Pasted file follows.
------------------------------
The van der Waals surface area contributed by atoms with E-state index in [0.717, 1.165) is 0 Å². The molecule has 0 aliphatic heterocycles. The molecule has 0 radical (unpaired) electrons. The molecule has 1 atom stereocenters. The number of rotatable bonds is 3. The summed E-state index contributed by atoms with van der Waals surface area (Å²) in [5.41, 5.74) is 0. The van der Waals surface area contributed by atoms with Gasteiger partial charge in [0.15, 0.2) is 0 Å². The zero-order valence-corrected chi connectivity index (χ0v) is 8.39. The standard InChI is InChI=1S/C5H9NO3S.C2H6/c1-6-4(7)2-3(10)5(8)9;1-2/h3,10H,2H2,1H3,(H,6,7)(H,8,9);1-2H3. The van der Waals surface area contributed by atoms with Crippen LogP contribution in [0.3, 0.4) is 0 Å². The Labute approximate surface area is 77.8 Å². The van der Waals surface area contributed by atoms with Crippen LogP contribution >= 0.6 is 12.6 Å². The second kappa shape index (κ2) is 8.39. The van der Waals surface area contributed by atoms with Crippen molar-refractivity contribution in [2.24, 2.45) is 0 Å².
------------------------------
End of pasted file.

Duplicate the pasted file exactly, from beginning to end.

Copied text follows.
The van der Waals surface area contributed by atoms with E-state index in [0.717, 1.165) is 0 Å². The molecule has 0 aliphatic heterocycles. The molecule has 0 radical (unpaired) electrons. The molecule has 1 atom stereocenters. The number of rotatable bonds is 3. The summed E-state index contributed by atoms with van der Waals surface area (Å²) in [5.41, 5.74) is 0. The van der Waals surface area contributed by atoms with Gasteiger partial charge in [0.15, 0.2) is 0 Å². The zero-order valence-corrected chi connectivity index (χ0v) is 8.39. The standard InChI is InChI=1S/C5H9NO3S.C2H6/c1-6-4(7)2-3(10)5(8)9;1-2/h3,10H,2H2,1H3,(H,6,7)(H,8,9);1-2H3. The van der Waals surface area contributed by atoms with Crippen LogP contribution in [0.3, 0.4) is 0 Å². The Labute approximate surface area is 77.8 Å². The van der Waals surface area contributed by atoms with Crippen LogP contribution >= 0.6 is 12.6 Å². The second kappa shape index (κ2) is 8.39. The van der Waals surface area contributed by atoms with Crippen molar-refractivity contribution in [2.24, 2.45) is 0 Å².